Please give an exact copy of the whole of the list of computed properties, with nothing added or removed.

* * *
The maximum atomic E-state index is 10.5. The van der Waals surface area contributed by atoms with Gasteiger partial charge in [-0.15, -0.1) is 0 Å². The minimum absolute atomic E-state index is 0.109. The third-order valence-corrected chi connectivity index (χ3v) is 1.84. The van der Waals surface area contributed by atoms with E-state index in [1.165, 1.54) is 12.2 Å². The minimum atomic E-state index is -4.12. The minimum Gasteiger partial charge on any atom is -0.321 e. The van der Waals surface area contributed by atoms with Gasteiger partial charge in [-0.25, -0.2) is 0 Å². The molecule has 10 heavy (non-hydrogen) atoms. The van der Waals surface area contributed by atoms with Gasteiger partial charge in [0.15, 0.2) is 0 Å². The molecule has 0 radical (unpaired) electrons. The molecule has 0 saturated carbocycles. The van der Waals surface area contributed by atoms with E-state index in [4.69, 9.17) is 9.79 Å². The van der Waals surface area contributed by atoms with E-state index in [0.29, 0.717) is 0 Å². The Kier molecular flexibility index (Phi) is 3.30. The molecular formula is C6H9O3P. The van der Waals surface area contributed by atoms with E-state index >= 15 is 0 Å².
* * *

The maximum atomic E-state index is 10.5. The van der Waals surface area contributed by atoms with Gasteiger partial charge in [-0.15, -0.1) is 0 Å². The minimum absolute atomic E-state index is 0.109. The third-order valence-corrected chi connectivity index (χ3v) is 1.84. The van der Waals surface area contributed by atoms with E-state index in [1.165, 1.54) is 12.2 Å². The minimum atomic E-state index is -4.12. The minimum Gasteiger partial charge on any atom is -0.321 e. The van der Waals surface area contributed by atoms with Gasteiger partial charge in [-0.25, -0.2) is 0 Å². The molecule has 10 heavy (non-hydrogen) atoms. The van der Waals surface area contributed by atoms with Gasteiger partial charge in [0.15, 0.2) is 0 Å². The molecule has 0 radical (unpaired) electrons. The molecule has 0 saturated carbocycles. The van der Waals surface area contributed by atoms with E-state index in [4.69, 9.17) is 9.79 Å². The van der Waals surface area contributed by atoms with E-state index in [0.29, 0.717) is 0 Å². The Kier molecular flexibility index (Phi) is 3.30. The molecular formula is C6H9O3P. The van der Waals surface area contributed by atoms with E-state index >= 15 is 0 Å².